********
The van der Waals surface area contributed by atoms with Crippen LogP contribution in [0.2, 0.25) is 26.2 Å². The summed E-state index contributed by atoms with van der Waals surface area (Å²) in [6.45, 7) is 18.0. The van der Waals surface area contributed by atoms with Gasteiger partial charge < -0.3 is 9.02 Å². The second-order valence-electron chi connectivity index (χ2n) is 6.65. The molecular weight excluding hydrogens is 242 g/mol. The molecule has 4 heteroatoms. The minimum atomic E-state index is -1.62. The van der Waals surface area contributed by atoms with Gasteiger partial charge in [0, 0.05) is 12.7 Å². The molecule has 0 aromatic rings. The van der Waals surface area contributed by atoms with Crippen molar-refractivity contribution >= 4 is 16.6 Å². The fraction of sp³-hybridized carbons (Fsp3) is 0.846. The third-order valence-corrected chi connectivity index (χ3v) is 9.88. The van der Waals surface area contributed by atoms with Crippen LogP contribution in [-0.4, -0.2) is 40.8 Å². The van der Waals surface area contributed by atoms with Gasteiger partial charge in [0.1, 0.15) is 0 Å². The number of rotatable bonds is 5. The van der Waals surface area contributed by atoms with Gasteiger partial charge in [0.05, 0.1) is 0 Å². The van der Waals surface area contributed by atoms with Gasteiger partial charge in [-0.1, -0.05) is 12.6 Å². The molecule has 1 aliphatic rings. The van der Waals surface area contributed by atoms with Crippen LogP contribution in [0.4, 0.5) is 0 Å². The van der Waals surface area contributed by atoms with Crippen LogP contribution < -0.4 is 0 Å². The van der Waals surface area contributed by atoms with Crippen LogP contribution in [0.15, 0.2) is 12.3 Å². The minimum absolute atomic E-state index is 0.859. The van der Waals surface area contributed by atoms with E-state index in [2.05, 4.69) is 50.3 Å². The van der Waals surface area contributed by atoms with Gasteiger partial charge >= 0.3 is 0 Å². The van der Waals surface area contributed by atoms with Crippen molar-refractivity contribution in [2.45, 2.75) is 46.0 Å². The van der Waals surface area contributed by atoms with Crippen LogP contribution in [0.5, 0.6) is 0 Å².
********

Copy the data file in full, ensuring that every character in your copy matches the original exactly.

The van der Waals surface area contributed by atoms with Crippen LogP contribution in [0.2, 0.25) is 26.2 Å². The summed E-state index contributed by atoms with van der Waals surface area (Å²) in [6.45, 7) is 18.0. The van der Waals surface area contributed by atoms with Gasteiger partial charge < -0.3 is 9.02 Å². The second-order valence-electron chi connectivity index (χ2n) is 6.65. The molecular weight excluding hydrogens is 242 g/mol. The molecule has 4 heteroatoms. The minimum atomic E-state index is -1.62. The van der Waals surface area contributed by atoms with Gasteiger partial charge in [0, 0.05) is 12.7 Å². The molecule has 0 aromatic rings. The van der Waals surface area contributed by atoms with Crippen molar-refractivity contribution >= 4 is 16.6 Å². The fraction of sp³-hybridized carbons (Fsp3) is 0.846. The third-order valence-corrected chi connectivity index (χ3v) is 9.88. The van der Waals surface area contributed by atoms with Crippen LogP contribution in [-0.4, -0.2) is 40.8 Å². The van der Waals surface area contributed by atoms with Gasteiger partial charge in [0.1, 0.15) is 0 Å². The number of rotatable bonds is 5. The van der Waals surface area contributed by atoms with Gasteiger partial charge in [0.05, 0.1) is 0 Å². The van der Waals surface area contributed by atoms with Gasteiger partial charge in [-0.1, -0.05) is 12.6 Å². The molecule has 1 aliphatic rings. The van der Waals surface area contributed by atoms with Crippen LogP contribution in [0.4, 0.5) is 0 Å². The van der Waals surface area contributed by atoms with Crippen LogP contribution < -0.4 is 0 Å². The van der Waals surface area contributed by atoms with Crippen LogP contribution in [0.15, 0.2) is 12.3 Å². The minimum absolute atomic E-state index is 0.859. The van der Waals surface area contributed by atoms with E-state index in [2.05, 4.69) is 50.3 Å². The van der Waals surface area contributed by atoms with Gasteiger partial charge >= 0.3 is 0 Å². The van der Waals surface area contributed by atoms with Crippen molar-refractivity contribution in [2.45, 2.75) is 46.0 Å². The van der Waals surface area contributed by atoms with Crippen LogP contribution in [0.5, 0.6) is 0 Å².